Fr. Charles of St. Andrew, known in secular life as John Andrew Houben, was born on 11 December 1821 in Munstergeleen, in the diocese of Ruremond (Holland), the fourth of eleven children. He was baptised the same day with the name John Andrew. He received his First Communion on 26 April 1835 and the sacrament of Confirmation on 28 June in the same year. He began his formal education in Sittard and then in Broeksittard.

In 1840 he had to interrupt his studies to enter the military. It was during this latter period that he first heard about the Congregation of the Passion. At the end of his military service he completed his studies and requested to be admitted to the Congregation. He was received by Blessed Dominic Barberi, Passionist, and he entered the novitiate in the Belgium city of Ere, near Tournai on 5 November 1845. In December of that same year he was vested with the Passionist religious Habit and was given the name of Charles of St. Andrew. Having completed the canonical year of novitiate he professed First Vows on 10 December 1850. At the conclusion of his studies he was ordained a priest by Bishop Labis, the ordinary of Tournai.

Immediately he was sent to England where the Passionists had founded three monasteries and it was here that, for a period of time, he undertook the ministry of vice-master of novices in the monastery of Broadway. He also did parochial ministry in the parish of St. Wilfred and neighboring areas until 1856 when he was transferred to the newly established monastery of Mount Argus, on the outskirts of Dublin.

Blessed Charles Houben lived almost the remainder of his life in this retreat and was greatly loved by the Irish people to point that they referred to him ­ a native of Holland ­ as Father Charles of Mount Argus. He was a particularly pious priest. He was outstanding in exercising obedience, in the practice of poverty, humility and simplicity and to an even greater degree, to devotion to the Passion of the Lord.

Due to his poor mastery of the English language, he was never a formal preacher and he never preached missions. Rather he very successfully dedicated himself to spiritual direction, especially through the sacrament of Reconciliation (Confession).

The fame of his virtue was such that great crowds of people would gather at the monastery to seek his blessing. There are also numerous testimonies to the outstanding miraculous cures that he worked to the extent that even during his lifetime he was known as a miracle worker.

Precisely because of this fame that extended throughout all of Great Britain as well as in America and Australia that in 1866, in order to afford him some rest, he was transferred to England where he lived for a time in the communities at Broadway, Sutton and London. There he ministered as usual and there too, inside and outside the monastery, he was sought by the faithful, both Catholics and non-Catholics alike.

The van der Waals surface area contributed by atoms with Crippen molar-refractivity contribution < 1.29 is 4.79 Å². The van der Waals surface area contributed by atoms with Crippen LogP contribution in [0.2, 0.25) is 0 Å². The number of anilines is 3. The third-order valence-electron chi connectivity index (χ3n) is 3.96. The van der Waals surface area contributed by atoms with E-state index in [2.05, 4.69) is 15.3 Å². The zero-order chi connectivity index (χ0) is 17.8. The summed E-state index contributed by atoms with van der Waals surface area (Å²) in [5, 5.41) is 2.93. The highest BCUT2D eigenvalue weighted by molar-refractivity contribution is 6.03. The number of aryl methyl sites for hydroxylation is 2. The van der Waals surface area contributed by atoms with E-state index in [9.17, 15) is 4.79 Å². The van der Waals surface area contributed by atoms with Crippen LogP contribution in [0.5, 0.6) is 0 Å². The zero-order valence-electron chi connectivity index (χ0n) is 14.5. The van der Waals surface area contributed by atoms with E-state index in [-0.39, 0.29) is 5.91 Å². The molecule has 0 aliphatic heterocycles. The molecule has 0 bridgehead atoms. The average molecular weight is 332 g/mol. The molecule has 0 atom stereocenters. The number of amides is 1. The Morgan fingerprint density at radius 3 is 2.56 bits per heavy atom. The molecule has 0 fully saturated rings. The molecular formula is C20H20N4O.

He returned to Dublin in 1874 where he remained until his death that took place at dawn on 5 January 1893.

During his very solemn funeral that was attended by people from all of Ireland there was definite proof of the popular devotion that had surrounded him throughout his life. In a newspaper of the time we read: “Never before has the memory of any man sparked an explosion of religious sentiment and profound veneration as that which we observed in the presence of the mortal remains of Father Charles.” The Superior of the monastery wrote to his family: “The people have already declared him a saint.”

The cause of his Beatification and Canonization was introduced on 13 November 1935, and on 16 October 1988, His Holiness John Paul II proceeded with the beatification of the one whom everyone called the saint of Mount Argus.

The miracle that led to his canonization was obtained through his intercession on behalf of Mr. Adolf Dormans of Munstergeleen, the birthplace of the Blessed. The diocesan inquiry super miro was also undertaken in the diocese of Roermond (Holland) from 6 November 2002 until 19 February 2003 at which time the validity of the miracle was recognized by a Decree from the Congregation for the Causes of Saints on 7 November 2003.

The medical consulta was convoked on 24 November 2005 and following the investigation of the matter, the members unanimously expressed that the cure of Mr. Dormans of “perforated, gangrenous appendicitis with generalized peritonitis that was multi-organically compromising and included extenuating and prolonged agony” was “not scientifically explainable”.

The theologian consultors, in the particular Congress of 21 February 2006 and the Ordinary Congregation of Cardinals and Bishops of 12 December 2006 also gave their unanimous approval of the supernatural aspect of the said healing.

The Decree concerning the miracle was given in the presence of the Holy Father, Benedict XVI on 21 December 2006.

He was canonised in Rome by Pope Benedict XVI on 3rd June 2007.